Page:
By Mike Handley
Photos Courtesy of Brandon Thorne
If you want Brandon Thorne to cut your hair during Missouri's deer season, you'd better waltz into his shop on a weekday. The stripes on his barber pole do not spin on Saturdays or Sundays.
The 31-year-old barber from Greenwood would like to hunt more often, but there's a mortgage and groceries to consider.
"If I'm not here, I'm not getting paid," he says between customers.
Soon (but not soon enough for Brandon), his customers will be able to gawk at a new piece of wall art. Because, at least for a while, that's where he plans to hang the 21-point buck he shot last November - one of the finest whitetails taken in the Show Me State in 2008.
The mount's appearance in the shop will depend on how fast Brandon's taxidermist finishes the 42 bucks, two bobcats and hog that are ahead of it. In the interim, Mr. Scissorhands will have to be content to stare at and share photographs taken on the heels of the 30-minute hunt he shared with his father, Sam.
Nov. 23 was a gorgeous Sunday. The Thornes were running late that afternoon when they reached the 500-acre Livingston County farm bequeathed to them by Brandon's grandfather. Half is cropland; the rest set aside in CRP.
They entered the old homemade 4x8 shooting house about 3:45. To the north was 160 acres of timber. A cut cornfield stretched away in the opposite direction.
Brandon had encountered a couple of mature bucks earlier in the season, one of them a 10-pointer with a bum leg. He was hoping to see that rascal again.
Father and son had been sitting there for half an hour, the inactivity knocking on boredom, when a buck practically sprang up from nowhere in the cornfield. It was soon joined by two more bucks and a couple of does.
"I couldn't believe my eyes," said Brandon. "One minute, there wasn't anything out there. The next, we're trying to decide whether to shoot a doe or one of the bucks.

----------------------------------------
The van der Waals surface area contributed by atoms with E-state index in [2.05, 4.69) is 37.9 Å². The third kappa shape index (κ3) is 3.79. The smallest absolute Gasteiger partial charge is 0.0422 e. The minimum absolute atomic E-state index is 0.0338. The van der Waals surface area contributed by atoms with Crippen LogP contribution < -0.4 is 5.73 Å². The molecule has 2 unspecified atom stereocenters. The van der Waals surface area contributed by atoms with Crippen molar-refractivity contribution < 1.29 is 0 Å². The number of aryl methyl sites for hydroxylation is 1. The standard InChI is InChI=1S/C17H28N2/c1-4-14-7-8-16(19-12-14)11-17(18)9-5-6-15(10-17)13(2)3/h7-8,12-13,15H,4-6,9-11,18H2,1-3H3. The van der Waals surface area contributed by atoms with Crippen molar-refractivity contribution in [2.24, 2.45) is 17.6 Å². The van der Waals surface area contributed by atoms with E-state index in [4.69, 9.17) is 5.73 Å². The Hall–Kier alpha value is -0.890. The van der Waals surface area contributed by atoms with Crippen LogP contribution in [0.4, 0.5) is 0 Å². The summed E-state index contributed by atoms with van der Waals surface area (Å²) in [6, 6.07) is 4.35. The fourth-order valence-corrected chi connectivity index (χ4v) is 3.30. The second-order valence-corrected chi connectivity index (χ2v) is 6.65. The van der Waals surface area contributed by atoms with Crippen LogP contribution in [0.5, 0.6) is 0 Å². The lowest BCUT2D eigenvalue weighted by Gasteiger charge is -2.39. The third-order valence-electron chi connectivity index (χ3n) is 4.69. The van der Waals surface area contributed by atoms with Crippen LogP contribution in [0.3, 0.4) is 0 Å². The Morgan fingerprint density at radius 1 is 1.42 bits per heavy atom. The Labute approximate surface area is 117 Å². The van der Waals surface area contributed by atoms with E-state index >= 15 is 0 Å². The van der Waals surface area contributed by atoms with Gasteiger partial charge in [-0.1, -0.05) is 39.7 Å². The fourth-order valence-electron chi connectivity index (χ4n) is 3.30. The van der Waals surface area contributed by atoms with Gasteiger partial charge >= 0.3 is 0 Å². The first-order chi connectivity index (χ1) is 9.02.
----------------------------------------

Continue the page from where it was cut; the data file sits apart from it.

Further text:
"As I was looking at them all, trying to decide which one - the bigger of two 10-pointers or a doe - to take, the king of all deer walked out," he added, "and my decision was made."
Antlers aside, the latecomer looked every bit of 5 or 6 years old. Two big neon signs were flashing in Brandon's brain: MATURE BUCK and NICE RACK!
"We had to watch the buck feed for three or four minutes before it stopped moving and turned broadside. During the wait, I asked my dad if he wanted to take the shot, but he said, 'Nope. You shoot him.'"
Squeezing the trigger is easier said than done when one's nerves are playing jump rope over a rifle barrel and there's nearly 200 yards of airspace between muzzle and target.
"I was shaking so badly, I didn't know if I could hit a thing with my Model 700," Brandon said. "But at the boom of the 7mm Mag, the deer dropped."
No tracking required.
Nobody had ever seen or shot a buck like that on the Thorne's farm.
None of the four trail cameras scattered about the property had caught it either. So to say the guys were shocked would be an understatement. When father and son walked up to the dead deer, their vocal cords were seized by rigor.
Even if there had been adequate words, none escaped their lips for several seconds.
"Even though I actually pulled the trigger, this whole experience has been a first for all of us," Brandon continued.
After field-dressing the deer, the Thornes transported it to the barn and weighed it. The scales showed 190 pounds.
Hunter: Brandon Thorne
Official Score: 197 3/8"
Composite Score: 216 3/8"
-- Reprinted from the September 2009 issue of Buckmasters RACK Magazine.